#AcWri, BreakDrink, Conference, Podcast, publication, Research

The Scholar-Practitioner Paradox for Academic Writing [@BreakDrink Episode No. 8]

I have been thinking about the needs and challenges higher education and student affairs professionals have with regards to evidence-based practices. In higher education, there is no shortage of topics and ideas to explore. I have been fortunate to collaborate with both scholars and practitioners in education to study a number of issues, including scaled-open learning, digital learning strategies, social media policies/guidance, mentoring programs, and networked experiences, just to name a few.  Beyond this short list, there are a number of practitioners who have reached out and we’re in the process of establishing research plans for professional development, mapping competencies to training, and leveraging technology in networked communities. My work partnering and collaborating with scholar-practitioner better informs my research methods and in explaining the findings/implications.

Scholar-practitioners generate new knowledge to improve practice, yet how they prioritize and go about their work varies with where they are on this scholar-practitioner continuum (Wasserman & Kram, 2009). The challenge with this work is there is VERY LITTLE TIME professionals in higher ed have to do scholarly work. When you are working in an educational service role for a 12-month contract, it is a challenge to move through the research process. Wasserman and Kram (2009) observed how competencies, needs, and values align with the competing roles of the scholar-practitioner to match either the work or research interests. Scholarly habits and the writing process requires deep concentration and focus on thinking critically to endure through a research project — from the study design, methodological planning, recruitment of participants, to publication and dissemination of findings.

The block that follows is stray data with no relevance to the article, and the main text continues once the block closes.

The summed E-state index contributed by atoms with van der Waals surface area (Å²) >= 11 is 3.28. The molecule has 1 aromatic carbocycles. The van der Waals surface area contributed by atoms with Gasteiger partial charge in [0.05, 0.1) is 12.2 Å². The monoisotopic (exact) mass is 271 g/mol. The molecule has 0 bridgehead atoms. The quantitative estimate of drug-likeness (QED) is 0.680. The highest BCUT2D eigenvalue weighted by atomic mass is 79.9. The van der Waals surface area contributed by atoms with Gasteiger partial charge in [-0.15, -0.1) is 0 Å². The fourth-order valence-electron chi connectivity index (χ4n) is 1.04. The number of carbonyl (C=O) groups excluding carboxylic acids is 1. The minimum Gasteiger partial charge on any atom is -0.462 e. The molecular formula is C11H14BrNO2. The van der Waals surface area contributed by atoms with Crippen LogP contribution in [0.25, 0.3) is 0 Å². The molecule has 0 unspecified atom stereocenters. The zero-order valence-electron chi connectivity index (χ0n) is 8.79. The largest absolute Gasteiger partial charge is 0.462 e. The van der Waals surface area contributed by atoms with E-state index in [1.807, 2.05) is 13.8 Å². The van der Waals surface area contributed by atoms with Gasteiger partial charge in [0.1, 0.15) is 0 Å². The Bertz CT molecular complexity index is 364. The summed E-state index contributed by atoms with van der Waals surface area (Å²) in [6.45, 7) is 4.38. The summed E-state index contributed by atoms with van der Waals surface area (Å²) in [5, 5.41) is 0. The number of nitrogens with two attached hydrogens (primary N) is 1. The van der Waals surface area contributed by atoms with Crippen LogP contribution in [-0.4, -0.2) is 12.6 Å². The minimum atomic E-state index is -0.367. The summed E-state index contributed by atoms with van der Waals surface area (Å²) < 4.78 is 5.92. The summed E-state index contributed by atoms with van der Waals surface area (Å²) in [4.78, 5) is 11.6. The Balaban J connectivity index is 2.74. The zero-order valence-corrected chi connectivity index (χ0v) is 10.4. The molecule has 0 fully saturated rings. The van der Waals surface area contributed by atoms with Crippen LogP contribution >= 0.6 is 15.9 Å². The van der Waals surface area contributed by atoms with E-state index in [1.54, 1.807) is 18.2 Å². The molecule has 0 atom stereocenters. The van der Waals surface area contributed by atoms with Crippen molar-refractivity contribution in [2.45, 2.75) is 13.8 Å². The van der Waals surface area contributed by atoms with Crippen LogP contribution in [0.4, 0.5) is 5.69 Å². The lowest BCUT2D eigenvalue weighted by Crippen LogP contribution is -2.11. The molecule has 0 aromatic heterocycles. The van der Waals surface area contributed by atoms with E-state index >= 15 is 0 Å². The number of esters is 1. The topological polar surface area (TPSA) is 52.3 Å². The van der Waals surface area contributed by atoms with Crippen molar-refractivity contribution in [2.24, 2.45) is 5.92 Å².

Although higher education administrators and staff are in the best position to analyze programs, student populations, and services — there is not enough scholarship produced from professionals IN the field.

In their book, A Guide to Becoming a Scholarly Practitioner in Student Affairs, I think Hatfield and Wise (2015, p. 6-8) touch on a few reasons why practitioners do not often contribute to academic writing and publications:

  • Not enough reading – that is, not as knowledgeable of current research in (and out of) the field, theories, and evidence-based practices from academic outlets
  • Not expected of positions and not valued – undervalued and underutilized research skills; some of these skills may have been minimal based on training, education, experience, etc. as it is not required in administrative positions
  • Second-class citizen syndrome – some might not have a terminal degree (Ph.D., Ed.D., etc.) or if they do, little academic scholarship has been completed beyond their dissertation work; also feel on a different level of the faculty at their institution (and often treated that way).
  • Inadequate academic preparation – research, evaluation and assessment training from each graduate program varies and many question skills and competency for research and publishing
  • Silos on campus – little interaction between departments, divisions, functions, and academic departments exist although we are trying to support the whole student.
  • Lack of motivation – when was the last time you saw “scholarship and research” in a practitioner’s job description or expectation to participate in scholarly conferences and publishing?